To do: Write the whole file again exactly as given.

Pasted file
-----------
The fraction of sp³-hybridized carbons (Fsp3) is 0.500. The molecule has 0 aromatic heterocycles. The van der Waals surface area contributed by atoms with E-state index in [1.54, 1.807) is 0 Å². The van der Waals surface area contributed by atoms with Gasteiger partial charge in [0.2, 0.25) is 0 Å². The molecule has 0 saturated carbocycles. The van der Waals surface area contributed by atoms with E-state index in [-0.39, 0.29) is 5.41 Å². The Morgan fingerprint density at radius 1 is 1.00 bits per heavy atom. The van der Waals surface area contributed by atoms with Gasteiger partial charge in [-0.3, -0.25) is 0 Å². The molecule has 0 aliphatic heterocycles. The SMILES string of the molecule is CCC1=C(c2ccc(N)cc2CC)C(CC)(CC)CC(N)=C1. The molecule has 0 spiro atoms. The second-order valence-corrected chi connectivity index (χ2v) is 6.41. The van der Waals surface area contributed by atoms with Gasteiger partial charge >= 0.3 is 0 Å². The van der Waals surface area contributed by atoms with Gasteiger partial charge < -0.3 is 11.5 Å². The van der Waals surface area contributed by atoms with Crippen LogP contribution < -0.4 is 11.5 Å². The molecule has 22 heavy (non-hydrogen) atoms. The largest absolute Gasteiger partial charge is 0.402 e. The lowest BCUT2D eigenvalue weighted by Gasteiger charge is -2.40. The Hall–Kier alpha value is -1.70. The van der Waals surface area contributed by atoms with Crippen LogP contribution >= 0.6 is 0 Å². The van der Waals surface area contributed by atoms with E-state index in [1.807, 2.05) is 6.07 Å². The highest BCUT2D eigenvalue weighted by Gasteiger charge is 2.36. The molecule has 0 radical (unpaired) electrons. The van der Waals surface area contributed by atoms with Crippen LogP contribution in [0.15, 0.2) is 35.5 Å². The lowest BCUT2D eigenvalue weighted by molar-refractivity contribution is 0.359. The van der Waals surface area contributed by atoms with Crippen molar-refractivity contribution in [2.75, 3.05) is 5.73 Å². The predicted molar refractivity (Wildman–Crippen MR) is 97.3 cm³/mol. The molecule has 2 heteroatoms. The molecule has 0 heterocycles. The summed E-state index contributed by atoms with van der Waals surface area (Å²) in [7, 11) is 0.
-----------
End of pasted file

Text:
The fraction of sp³-hybridized carbons (Fsp3) is 0.500. The molecule has 0 aromatic heterocycles. The van der Waals surface area contributed by atoms with E-state index in [1.54, 1.807) is 0 Å². The van der Waals surface area contributed by atoms with Gasteiger partial charge in [0.2, 0.25) is 0 Å². The molecule has 0 saturated carbocycles. The van der Waals surface area contributed by atoms with E-state index in [-0.39, 0.29) is 5.41 Å². The Morgan fingerprint density at radius 1 is 1.00 bits per heavy atom. The van der Waals surface area contributed by atoms with Gasteiger partial charge in [-0.3, -0.25) is 0 Å². The molecule has 0 aliphatic heterocycles. The SMILES string of the molecule is CCC1=C(c2ccc(N)cc2CC)C(CC)(CC)CC(N)=C1. The molecule has 0 spiro atoms. The second-order valence-corrected chi connectivity index (χ2v) is 6.41. The van der Waals surface area contributed by atoms with Gasteiger partial charge >= 0.3 is 0 Å². The van der Waals surface area contributed by atoms with Gasteiger partial charge < -0.3 is 11.5 Å². The van der Waals surface area contributed by atoms with Crippen LogP contribution < -0.4 is 11.5 Å². The molecule has 22 heavy (non-hydrogen) atoms. The largest absolute Gasteiger partial charge is 0.402 e. The lowest BCUT2D eigenvalue weighted by Gasteiger charge is -2.40. The Hall–Kier alpha value is -1.70. The van der Waals surface area contributed by atoms with Crippen LogP contribution >= 0.6 is 0 Å². The van der Waals surface area contributed by atoms with E-state index in [1.807, 2.05) is 6.07 Å². The highest BCUT2D eigenvalue weighted by Gasteiger charge is 2.36. The molecule has 0 radical (unpaired) electrons. The van der Waals surface area contributed by atoms with Crippen LogP contribution in [0.15, 0.2) is 35.5 Å². The lowest BCUT2D eigenvalue weighted by molar-refractivity contribution is 0.359. The van der Waals surface area contributed by atoms with Crippen molar-refractivity contribution in [2.75, 3.05) is 5.73 Å². The predicted molar refractivity (Wildman–Crippen MR) is 97.3 cm³/mol. The molecule has 2 heteroatoms. The molecule has 0 heterocycles. The summed E-state index contributed by atoms with van der Waals surface area (Å²) in [7, 11) is 0.